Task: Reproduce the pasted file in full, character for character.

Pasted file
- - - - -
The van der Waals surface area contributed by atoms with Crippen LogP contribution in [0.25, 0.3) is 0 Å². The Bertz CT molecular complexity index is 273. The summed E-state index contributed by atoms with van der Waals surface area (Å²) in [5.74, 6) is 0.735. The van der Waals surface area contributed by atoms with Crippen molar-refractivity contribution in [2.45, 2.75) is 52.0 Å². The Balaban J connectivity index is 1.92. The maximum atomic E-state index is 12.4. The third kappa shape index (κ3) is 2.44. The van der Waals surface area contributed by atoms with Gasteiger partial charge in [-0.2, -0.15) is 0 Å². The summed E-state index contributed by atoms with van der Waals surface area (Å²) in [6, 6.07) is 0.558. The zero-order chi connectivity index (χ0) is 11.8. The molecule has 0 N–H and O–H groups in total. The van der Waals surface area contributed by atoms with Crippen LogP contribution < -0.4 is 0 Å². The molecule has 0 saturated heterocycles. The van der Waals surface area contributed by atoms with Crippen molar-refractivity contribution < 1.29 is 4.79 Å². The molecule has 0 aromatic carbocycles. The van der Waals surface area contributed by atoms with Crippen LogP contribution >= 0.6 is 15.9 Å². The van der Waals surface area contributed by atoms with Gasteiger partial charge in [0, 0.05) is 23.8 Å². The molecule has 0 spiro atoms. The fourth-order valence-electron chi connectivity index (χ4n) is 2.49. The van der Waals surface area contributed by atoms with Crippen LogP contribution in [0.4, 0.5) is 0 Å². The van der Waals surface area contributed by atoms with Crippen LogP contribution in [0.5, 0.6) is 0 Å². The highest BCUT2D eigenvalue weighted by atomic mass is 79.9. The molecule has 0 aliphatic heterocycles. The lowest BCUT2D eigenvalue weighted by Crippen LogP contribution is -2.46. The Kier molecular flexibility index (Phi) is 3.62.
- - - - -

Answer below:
The van der Waals surface area contributed by atoms with Crippen LogP contribution in [0.25, 0.3) is 0 Å². The Bertz CT molecular complexity index is 273. The summed E-state index contributed by atoms with van der Waals surface area (Å²) in [5.74, 6) is 0.735. The van der Waals surface area contributed by atoms with Crippen molar-refractivity contribution in [2.45, 2.75) is 52.0 Å². The Balaban J connectivity index is 1.92. The maximum atomic E-state index is 12.4. The third kappa shape index (κ3) is 2.44. The van der Waals surface area contributed by atoms with Gasteiger partial charge in [-0.2, -0.15) is 0 Å². The summed E-state index contributed by atoms with van der Waals surface area (Å²) in [6, 6.07) is 0.558. The zero-order chi connectivity index (χ0) is 11.8. The molecule has 0 N–H and O–H groups in total. The van der Waals surface area contributed by atoms with Crippen LogP contribution < -0.4 is 0 Å². The molecule has 0 saturated heterocycles. The van der Waals surface area contributed by atoms with Crippen molar-refractivity contribution < 1.29 is 4.79 Å². The molecule has 0 aromatic carbocycles. The van der Waals surface area contributed by atoms with Crippen LogP contribution >= 0.6 is 15.9 Å². The van der Waals surface area contributed by atoms with Gasteiger partial charge in [0, 0.05) is 23.8 Å². The molecule has 0 spiro atoms. The fourth-order valence-electron chi connectivity index (χ4n) is 2.49. The van der Waals surface area contributed by atoms with Crippen LogP contribution in [0.4, 0.5) is 0 Å². The van der Waals surface area contributed by atoms with Crippen LogP contribution in [0.5, 0.6) is 0 Å². The highest BCUT2D eigenvalue weighted by atomic mass is 79.9. The molecule has 0 aliphatic heterocycles. The lowest BCUT2D eigenvalue weighted by Crippen LogP contribution is -2.46. The Kier molecular flexibility index (Phi) is 3.62.